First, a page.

I thought about his words constantly, “This becomes a problem particularly when it comes to choice [of a wife], meaning the man will choose a girl [to marry], and then she will show him her true face – after marriage, that is. This ugliness can really affect the stability of a marriage”.
But what the professor said was not that shocking; he just made the mistake of saying it on television. In reality, his words are neither new nor unfamiliar. These conversations happen daily, and this opinion is expressed so widely that it is practically considered the norm.
We are consumed by appearance, specifically women’s, with the reigning look being that of a light skinned, long (straight) haired beauty. In fact, the professor made a very valid (although unfortunately phrased) point when he referred to young women’s use of “creams and these kinds of things”.
We are caught in a vicious cycle of pressure to conform to an image that for many – if not most of us – is very far removed from our natural one.
So writing this piece became more than addressing the ignorant statements made by one man, but a personal need to confront a society that isn’t interested in viewing us as anything more than pretty faces to admire and boast about.
In a society where a woman is referred to as “girl” until she is married, and where marriage has become so incumbent on a woman’s physical attributes, we carry a heavy burden – one that is disproportionately reliant on our looks. So three months later, I finished writing Video Response, and a month later I performed it to an audience.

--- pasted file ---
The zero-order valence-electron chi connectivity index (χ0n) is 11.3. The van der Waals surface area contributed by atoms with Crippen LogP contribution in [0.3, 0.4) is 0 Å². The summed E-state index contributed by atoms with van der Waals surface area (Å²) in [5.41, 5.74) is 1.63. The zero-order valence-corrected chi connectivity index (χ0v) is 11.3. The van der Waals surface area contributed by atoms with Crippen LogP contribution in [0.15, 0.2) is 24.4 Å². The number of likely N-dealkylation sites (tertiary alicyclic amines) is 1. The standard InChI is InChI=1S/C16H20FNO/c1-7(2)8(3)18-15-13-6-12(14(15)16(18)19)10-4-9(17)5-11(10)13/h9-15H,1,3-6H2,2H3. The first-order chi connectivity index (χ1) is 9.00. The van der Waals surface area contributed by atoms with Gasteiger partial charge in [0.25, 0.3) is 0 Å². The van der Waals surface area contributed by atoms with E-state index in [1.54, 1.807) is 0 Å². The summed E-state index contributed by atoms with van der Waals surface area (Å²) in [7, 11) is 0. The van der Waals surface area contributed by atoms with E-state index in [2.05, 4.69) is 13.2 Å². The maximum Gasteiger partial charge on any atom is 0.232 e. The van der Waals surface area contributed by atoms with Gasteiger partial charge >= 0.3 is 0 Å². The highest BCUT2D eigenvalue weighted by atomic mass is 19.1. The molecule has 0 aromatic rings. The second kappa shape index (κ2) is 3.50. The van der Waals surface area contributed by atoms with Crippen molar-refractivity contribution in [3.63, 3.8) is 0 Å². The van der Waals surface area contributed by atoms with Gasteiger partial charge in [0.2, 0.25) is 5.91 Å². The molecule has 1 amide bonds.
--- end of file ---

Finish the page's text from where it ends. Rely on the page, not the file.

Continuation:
I wasn’t anticipating the attention that the piece would receive online. In the 24 hours after it was uploaded, it had reached over 20,000 views, and was being shared on Facebook, Twitter, and even Whatsapp (my aunt sent it to my mother before I had a chance to show or even tell her that I wrote it). There was an overwhelming show of support, from both men and women, in the form of a flood of Facebook messages, tags, and comments.
Of course, no YouTube video is spared from criticism. I paid particular attention to these negative comments, grateful that the video had prompted such a fiery discussion.